Paris (16 Jun 09 15:33 GMT)
AirAsia X has ordered 10 Airbus A350-900 aircraft and placed options on five more.
The Malaysian low-cost long-haul carrier disclosed the agreement at the Paris Air Show today.
First deliveries of the aircraft are due to take place in the first quarter of 2016.
AirAsia X had been weighing up the A350 against the Boeing 787 but earlier this month indicated it had settled on the Airbus twin-jet.
A350s are currently available only with the Rolls-Royce Trent XWB engine.
Dreamliner Two, fully painted in launch customer ANA's colors, moved to the fuel dock on June 15th and beginning its march to first flight, expected to follow within weeks after ZA001 takes to the sky.
Boeing says fuel testing began immediately on the aircraft, registered N787EX, and will follow with the first start of the Hamilton Sundstrand auxiliary power unit in the days to come.
Tucked into the back of the final assembly line, all the structural sections for the first production 787 (ZA100) have arrived. The last piece, an integrated center fuselage barrel from Global Aeronautica, landed in Everett after its cross country flight from Charleston, SC on June 14th.
As per Boeing tradition, sources say the aircraft is adorned with a banner reading "Building with pride, the first 787 for ANA".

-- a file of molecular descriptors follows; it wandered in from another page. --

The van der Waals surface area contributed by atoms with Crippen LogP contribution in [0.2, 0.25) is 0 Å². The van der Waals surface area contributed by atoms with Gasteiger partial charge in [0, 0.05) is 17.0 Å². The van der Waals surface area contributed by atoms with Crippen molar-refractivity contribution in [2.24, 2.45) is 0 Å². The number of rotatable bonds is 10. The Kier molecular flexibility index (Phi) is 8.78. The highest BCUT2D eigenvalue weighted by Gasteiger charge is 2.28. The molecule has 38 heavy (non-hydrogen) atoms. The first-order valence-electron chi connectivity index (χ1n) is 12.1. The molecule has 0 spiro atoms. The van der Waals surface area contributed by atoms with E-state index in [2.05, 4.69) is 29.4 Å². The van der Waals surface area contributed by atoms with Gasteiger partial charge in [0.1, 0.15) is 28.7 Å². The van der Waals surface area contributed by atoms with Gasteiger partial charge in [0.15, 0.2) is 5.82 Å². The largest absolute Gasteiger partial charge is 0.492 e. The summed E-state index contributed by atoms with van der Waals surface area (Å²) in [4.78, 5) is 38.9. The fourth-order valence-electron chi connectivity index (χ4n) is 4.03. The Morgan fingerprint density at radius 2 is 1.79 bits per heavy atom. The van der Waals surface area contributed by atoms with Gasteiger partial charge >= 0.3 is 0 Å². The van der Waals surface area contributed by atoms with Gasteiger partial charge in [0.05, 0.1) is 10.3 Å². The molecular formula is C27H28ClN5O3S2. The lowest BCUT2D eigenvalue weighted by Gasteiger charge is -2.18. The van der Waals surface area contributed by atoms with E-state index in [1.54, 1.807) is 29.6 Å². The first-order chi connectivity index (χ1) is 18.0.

The wings for the first production 787 are currently in the join position in the Everett factory, and will be soon followed by the forward, center and aft fuselage sections, officially kicking off the first production body join of a majority composite commercial jetliner.
Japan's All Nippon Airways is expected to take delivery of this airplane, the seventh flying 787, in the February 2010.
Photo Credit Boeing
***Editor's Note: Boeing's Pat Shanahan will be briefing the media with a formal 787 program update midday here in Paris.
Watch Max Kingsley-Jones and I discuss this morning's Boeing briefing.PARIS -- Boeing is actively studying two new derivatives of its long haul products and a clean sheet design to create a competing product against the Airbus A350 XWB.
Speaking at his company's Paris air show media briefing, Boeing Commercial Airplanes chief executive Scott Carson said that the double stretch 787-10, a re-winged 777 or an all new design are "potentially competing alternatives" to meet future customer needs.
The 787-10 would fill the spot currently occupied by the 777-200ER seating 305 passengers, while touting a comparable or longer range than the current offering of 13,890km (7,500nm).
Boeing is also exploring upgrades to its existing 777 with new cockpit technologies and fresh wing design for the large twinjet.